Is there a Doctor in the house?


Dr Anne Aly - One of the most respected counter terrorism and counter radicalisation experts in Australasia.

By Kema Rajandran, ASM.

Despite a view that security and counter terrorism is male dominated; Dr Anne Aly has established quite a high profile within the industry.

A senior lecturer, researcher, author, Councillor for Australian-Arab Relations and mother of two who also made an appearance as a model at the Perth Fashion Festival last year, Dr Aly believes that being passionate about what you do is absolutely essential so it does not feel like work.

With a Bachelor of Arts from the American University in Cairo, a Post Graduate Diploma in Linguistics, a Master of Education and a PhD in Cultural Studies, Dr Aly is one of the most respected counter terrorism and counter radicalisation experts in Australasia.

Her knowledge stems around working and researching in terrorism studies, where she developed an interest in how people respond to terrorism and how those responses are part of the broader effort to counter terrorism through both hard (military, defence and security) measures and soft measures that involve social change.

Previously holding a position as Senior Policy Officer within the Office of Multicultural Interests in Western Australia, Dr Aly started to focus on the issues that Muslims were facing in response to the September 11 attacks in the United States.

“I really enjoy policy and have an interest in how policy can be influenced and shaped. After the terrorist attacks in 2001, I had a lot more to do with the government’s policy responses to terrorism and initiatives such as the National Action Plan.”

It comes as no surprise that her advice is sought after worldwide. She has published papers on the fear of terrorism, the media discourse on terrorism, the media construction of Muslim women and Australian Muslim identity, presented papers at national and international conferences on the history of terrorism, the media and Australian Muslims and the policy response to the threat of terrorism and Australian Muslim identity.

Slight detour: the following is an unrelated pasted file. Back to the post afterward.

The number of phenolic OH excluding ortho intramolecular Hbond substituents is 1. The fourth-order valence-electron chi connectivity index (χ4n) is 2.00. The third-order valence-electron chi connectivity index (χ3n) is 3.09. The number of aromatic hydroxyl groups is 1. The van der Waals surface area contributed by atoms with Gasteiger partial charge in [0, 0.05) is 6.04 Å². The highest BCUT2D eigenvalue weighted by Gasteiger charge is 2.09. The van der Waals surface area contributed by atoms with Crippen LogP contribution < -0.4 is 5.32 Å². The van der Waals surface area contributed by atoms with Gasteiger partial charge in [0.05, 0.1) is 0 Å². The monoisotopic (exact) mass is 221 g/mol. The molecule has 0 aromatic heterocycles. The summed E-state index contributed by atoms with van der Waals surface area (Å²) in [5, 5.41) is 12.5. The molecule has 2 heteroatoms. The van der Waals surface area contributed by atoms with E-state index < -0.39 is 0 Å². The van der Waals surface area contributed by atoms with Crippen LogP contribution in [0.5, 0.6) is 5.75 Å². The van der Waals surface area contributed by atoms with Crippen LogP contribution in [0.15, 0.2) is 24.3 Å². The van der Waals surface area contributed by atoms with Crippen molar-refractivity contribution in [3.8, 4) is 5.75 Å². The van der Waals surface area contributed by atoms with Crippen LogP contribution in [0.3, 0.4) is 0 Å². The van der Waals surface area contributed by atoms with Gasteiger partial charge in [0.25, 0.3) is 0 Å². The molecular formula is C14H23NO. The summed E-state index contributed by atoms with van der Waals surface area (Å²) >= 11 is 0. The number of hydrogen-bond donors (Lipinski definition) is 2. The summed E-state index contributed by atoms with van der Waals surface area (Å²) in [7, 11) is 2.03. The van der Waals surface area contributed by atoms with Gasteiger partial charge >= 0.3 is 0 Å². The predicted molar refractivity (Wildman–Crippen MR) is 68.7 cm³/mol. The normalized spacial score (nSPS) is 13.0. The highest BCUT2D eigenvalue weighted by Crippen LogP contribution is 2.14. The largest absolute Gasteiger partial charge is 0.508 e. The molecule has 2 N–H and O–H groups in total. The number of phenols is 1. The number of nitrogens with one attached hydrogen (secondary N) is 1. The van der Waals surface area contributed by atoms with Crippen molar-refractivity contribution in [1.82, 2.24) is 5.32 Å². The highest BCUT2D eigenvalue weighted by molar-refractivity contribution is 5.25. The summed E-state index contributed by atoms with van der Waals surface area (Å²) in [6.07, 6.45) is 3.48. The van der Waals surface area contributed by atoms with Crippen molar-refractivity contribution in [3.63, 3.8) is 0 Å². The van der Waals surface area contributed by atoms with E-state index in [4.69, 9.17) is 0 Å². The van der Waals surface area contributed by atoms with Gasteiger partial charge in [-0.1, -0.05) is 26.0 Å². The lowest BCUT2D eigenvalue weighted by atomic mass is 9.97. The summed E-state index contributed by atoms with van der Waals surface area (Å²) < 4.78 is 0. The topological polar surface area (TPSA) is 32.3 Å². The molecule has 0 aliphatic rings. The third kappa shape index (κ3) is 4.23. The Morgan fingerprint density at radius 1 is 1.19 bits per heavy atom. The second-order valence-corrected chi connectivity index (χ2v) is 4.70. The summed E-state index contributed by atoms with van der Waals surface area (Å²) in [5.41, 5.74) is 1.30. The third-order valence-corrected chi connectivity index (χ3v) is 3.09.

She had been working on policies and projects with Muslim communities that were under the banner of countering terrorism and after the attacks in London in 2005 when the opportunity arose for a PhD scholarship in the area, which she quickly snapped up.

Her thesis was on Australian responses to terrorism and delved into the fear of terrorism in Australia among Muslims and the broader community.

Much of the media and literature represented Australian Muslims as the victims of negative media stereotyping post the September 11 attacks and Dr Aly’s research explored the implications of the phenomenon of what it means to be an Australian Muslim.

As part of her PhD project, Dr Aly and her supervisor – Professor Mark Balnaves, developed Australia’s first Metric of the Fear of Terrorism. As a self professed “progressive Muslim”, Dr Aly is proud of her culture as a mix of Australian, Egyptian and Muslim, while she observes Muslim traditions such as Ramadan however she chooses not to wear the head scarf or traditional dress.

Dr Aly grew up in Sydney, a place she feels is very multicultural however she admitted having faced some racism and discrimination which contributed to her identity and personal strengths. “I attended an Anglican school for girls and had to learn how to navigate two very different worlds. It was a real advantage although a challenge at times.”

“I think religion is a personal matter and it is about cultivation a relationship between yourself and whatever higher being you believe in.”

While her beliefs and practices did not change, she observed some people become more religious after the terrorist attacks and believes the trend is about identity and the cultivation of a Muslim identity.

“I think Australia is a very multicultural country. We can’t allow events like September 11 to divide us – that’s what terrorists want. Above all terrorists aim to influence populations. We cannot let them influence us by dividing us along cultural, racial or religious lines.”…

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